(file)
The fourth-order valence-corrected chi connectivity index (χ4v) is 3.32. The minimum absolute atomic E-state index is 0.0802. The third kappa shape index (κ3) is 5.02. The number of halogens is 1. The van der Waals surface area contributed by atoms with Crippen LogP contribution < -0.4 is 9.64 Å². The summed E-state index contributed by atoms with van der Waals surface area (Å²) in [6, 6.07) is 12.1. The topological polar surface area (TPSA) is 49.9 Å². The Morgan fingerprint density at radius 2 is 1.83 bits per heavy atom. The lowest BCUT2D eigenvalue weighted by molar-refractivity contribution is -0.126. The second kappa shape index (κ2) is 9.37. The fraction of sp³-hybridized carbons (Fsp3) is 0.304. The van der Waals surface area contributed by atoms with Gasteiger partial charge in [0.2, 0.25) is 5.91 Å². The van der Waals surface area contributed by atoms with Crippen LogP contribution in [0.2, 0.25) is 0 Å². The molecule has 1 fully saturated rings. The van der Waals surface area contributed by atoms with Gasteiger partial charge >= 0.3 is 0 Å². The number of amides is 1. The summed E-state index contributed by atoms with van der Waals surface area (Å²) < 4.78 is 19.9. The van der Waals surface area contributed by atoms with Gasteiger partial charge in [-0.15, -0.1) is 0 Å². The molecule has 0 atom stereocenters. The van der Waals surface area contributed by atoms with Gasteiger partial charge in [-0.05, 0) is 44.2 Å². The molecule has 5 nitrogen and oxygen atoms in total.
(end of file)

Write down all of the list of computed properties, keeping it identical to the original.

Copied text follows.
The fourth-order valence-corrected chi connectivity index (χ4v) is 3.32. The minimum absolute atomic E-state index is 0.0802. The third kappa shape index (κ3) is 5.02. The number of halogens is 1. The van der Waals surface area contributed by atoms with Crippen LogP contribution < -0.4 is 9.64 Å². The summed E-state index contributed by atoms with van der Waals surface area (Å²) in [6, 6.07) is 12.1. The topological polar surface area (TPSA) is 49.9 Å². The Morgan fingerprint density at radius 2 is 1.83 bits per heavy atom. The lowest BCUT2D eigenvalue weighted by molar-refractivity contribution is -0.126. The second kappa shape index (κ2) is 9.37. The fraction of sp³-hybridized carbons (Fsp3) is 0.304. The van der Waals surface area contributed by atoms with Gasteiger partial charge in [0.2, 0.25) is 5.91 Å². The van der Waals surface area contributed by atoms with Crippen LogP contribution in [0.2, 0.25) is 0 Å². The molecule has 1 fully saturated rings. The van der Waals surface area contributed by atoms with Gasteiger partial charge >= 0.3 is 0 Å². The number of amides is 1. The summed E-state index contributed by atoms with van der Waals surface area (Å²) < 4.78 is 19.9. The van der Waals surface area contributed by atoms with Gasteiger partial charge in [-0.15, -0.1) is 0 Å². The molecule has 0 atom stereocenters. The van der Waals surface area contributed by atoms with Gasteiger partial charge in [-0.05, 0) is 44.2 Å². The molecule has 5 nitrogen and oxygen atoms in total.